Until recently, fats have gotten a bad rap, blamed for everything from weight gain to heart disease. At last, some forms of fat are being vindicated. Not all fats behave the same way. Most fats are made up of a glycerol backbone and fatty acids that have very long, carbon chains. To be absorbed by the intestines, these lengthy chains have to be broken down by enzymes in the small intestine into smaller, more manageable pieces.
However, medium-chain triglycerides are different. Medium chain triglyceride, or MCT, are a type of fat where the fatty acid branches are short enough that they don’t have to be chopped into fragments by intestinal enzymes to be absorbed. Instead, they enter the bloodstream and move directly to the liver where they can be oxidized and used for energy. In this way, they function more like carbohydrates than fats and are less likely to be stored as fat than long-chain triglycerides. Some research suggests medium chain triglycerides also promote weight loss and enhance exercise endurance.
Medium-Chain Triglycerides: Do They Help with Weight Loss?
There’s some evidence that medium chain triglycerides increase thermogenesis more than long-chain triglycerides do and are less likely to be stored as fat. They’re used directly as energy rather than being stored on hips, thighs, and tummies. Even more exciting, some research implies that getting more medium-chain triglycerides in the diet helps the body burn long-chain fatty acids more efficiently.
Medium-chain triglycerides, like all fats, give foods texture and increase satiety. One way fats increase satiety is by slowing down gastric emptying, the rate at which foods leaves the stomach. When food stays in your stomach longer, you feel fuller faster and are less likely to overeat. Interestingly, MCT’s are slightly lower in calories relative to long-chain fats, 8.3 calories per gram versus 9 calories per gram. In addition, some studies show that MCT’s increase thermogenesis and are less likely to be stored as fat relative to long-chain triglycerides.
Can Medium-Chain Triglycerides Boost Endurance in Athletes?
Because medium-chain triglycerides can be used directly as fuel by the liver, they may reduce glycogen breakdown during endurance exercise. By preserving muscle glycogen stores, they may increase exercise endurance. Bodybuilders are intrigued by the possibility that consuming medium-train triglycerides spares muscle breakdown by serving as a readily available source of fuel. Some athletes and bodybuilders on low-carb diets use medium-chain triglycerides as an alternative fuel source to carbs
But the news isn’t all so optimistic. Studies looking at the effects of medium-chain triglycerides on endurance and athletic performance have been mixed. Moderate amounts of MCT’s don’t seem to have a strong glycogen-sparing effect, although research shows higher doses may. The problem is higher doses can cause stomach upset.
There’s also the issue of heart health. Whether or not medium-chain triglycerides are heart unhealthy remains to be seen, but some proponents point out that cultures that eat large amounts of MCT’s, in the form of coconut oil, enjoy greater longevity. Plus, research shows medium-chain triglycerides have an anti-coagulant effect, helping to prevent blood clots that can lead to a heart attack or stroke. Plus, they have a modest glucose-lowering effect.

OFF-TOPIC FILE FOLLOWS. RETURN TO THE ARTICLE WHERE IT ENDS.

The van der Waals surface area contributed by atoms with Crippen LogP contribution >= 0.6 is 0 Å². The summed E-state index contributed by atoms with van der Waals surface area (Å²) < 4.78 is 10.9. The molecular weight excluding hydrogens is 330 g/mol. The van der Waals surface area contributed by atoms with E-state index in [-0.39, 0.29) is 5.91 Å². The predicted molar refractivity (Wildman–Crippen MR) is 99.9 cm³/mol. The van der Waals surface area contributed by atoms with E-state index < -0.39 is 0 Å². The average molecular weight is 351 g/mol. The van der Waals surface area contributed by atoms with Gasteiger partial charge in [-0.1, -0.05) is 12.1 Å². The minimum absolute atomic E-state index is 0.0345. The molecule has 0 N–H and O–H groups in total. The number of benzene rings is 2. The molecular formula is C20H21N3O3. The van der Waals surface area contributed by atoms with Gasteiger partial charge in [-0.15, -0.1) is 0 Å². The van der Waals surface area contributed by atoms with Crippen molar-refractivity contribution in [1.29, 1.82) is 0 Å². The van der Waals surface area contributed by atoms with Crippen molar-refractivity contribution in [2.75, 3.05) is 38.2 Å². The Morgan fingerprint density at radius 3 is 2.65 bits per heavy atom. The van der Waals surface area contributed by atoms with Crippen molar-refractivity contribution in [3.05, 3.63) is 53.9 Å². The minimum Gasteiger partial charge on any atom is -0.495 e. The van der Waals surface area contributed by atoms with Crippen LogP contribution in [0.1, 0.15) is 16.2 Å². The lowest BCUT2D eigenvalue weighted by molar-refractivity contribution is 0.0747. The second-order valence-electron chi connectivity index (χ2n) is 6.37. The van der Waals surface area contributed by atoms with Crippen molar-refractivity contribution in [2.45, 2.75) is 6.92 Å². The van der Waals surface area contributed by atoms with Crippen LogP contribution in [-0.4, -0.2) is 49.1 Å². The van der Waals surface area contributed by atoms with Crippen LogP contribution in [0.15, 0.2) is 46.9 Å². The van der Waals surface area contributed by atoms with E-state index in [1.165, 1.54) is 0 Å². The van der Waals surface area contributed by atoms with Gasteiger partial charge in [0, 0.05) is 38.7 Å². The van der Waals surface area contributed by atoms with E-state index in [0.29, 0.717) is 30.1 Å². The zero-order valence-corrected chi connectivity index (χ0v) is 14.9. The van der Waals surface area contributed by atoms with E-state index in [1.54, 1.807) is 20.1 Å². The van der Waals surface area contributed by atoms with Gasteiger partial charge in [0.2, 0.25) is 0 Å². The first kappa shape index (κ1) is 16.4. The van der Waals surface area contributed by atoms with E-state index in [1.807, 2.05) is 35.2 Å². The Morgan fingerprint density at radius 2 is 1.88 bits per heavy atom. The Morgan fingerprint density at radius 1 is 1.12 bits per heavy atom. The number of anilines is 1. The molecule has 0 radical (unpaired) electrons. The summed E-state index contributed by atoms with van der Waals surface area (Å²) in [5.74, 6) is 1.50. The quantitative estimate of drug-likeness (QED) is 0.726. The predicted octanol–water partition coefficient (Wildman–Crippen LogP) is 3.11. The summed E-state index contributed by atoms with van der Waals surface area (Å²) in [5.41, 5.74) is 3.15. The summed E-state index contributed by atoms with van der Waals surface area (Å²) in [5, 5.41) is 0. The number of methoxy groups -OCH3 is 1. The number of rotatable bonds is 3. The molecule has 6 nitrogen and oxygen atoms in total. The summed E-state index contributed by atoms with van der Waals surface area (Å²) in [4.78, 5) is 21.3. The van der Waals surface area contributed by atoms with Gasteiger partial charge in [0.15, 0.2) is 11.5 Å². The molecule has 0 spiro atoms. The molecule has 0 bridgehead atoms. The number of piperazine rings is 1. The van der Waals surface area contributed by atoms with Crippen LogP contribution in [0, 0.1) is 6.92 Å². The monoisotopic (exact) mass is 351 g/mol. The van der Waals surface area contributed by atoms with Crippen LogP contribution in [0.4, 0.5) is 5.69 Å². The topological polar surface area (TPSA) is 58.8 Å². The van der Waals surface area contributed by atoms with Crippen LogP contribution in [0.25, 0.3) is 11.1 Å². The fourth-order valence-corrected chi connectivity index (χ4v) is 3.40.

What Are the Best Sources of Medium-Chain Triglycerides?
The best sources of medium-chain triglycerides are coconut oil and palm oil. Coconut oil is growing in popularity because it has a medium-chain triglyceride content of about 66%. Some people take a MCT supplement, but it makes more sense to get medium-chain triglycerides by using coconut oil as a substitute for butter or other cooking oils.
Medium-Chain Triglycerides: Hope or Hype?
Whether or not medium-chain triglycerides boost endurance or enhance weight loss is still unclear. There’s more evidence supporting the benefits of MCT’s for fat loss than exercise endurance. According to some studies, medium-chain triglycerides are more satiating than long-chain ones. Add to that the fact that they boost thermogenesis and you can see how consuming MCT’s in place of long-chain fats favor fat loss.
Indeed there is some evidence that medium-chain triglycerides boost fat loss. In one study published in the American Journal of Clinical Nutrition, men and women who consumed MCT oil versus an equivalent amount of olive oil as part of a weight loss program, lost more weight over a 16 week period. Another study found obese men who consumed coconut oil rich in medium-chain triglycerides, experienced an increase in thermogenesis and reduced fat storage.
Although MCT-rich sources like coconut oil may be beneficial for fat loss, it’s too early to recommend eating large quantities of medium-chain triglycerides. If you do add coconut oil or other medium-chain triglycerides to your diet reduce the amount of fat you would otherwise eat to lower your total calorie intake. Talk to your doctor first if you have elevated lipid levels or are at high risk for heart disease.
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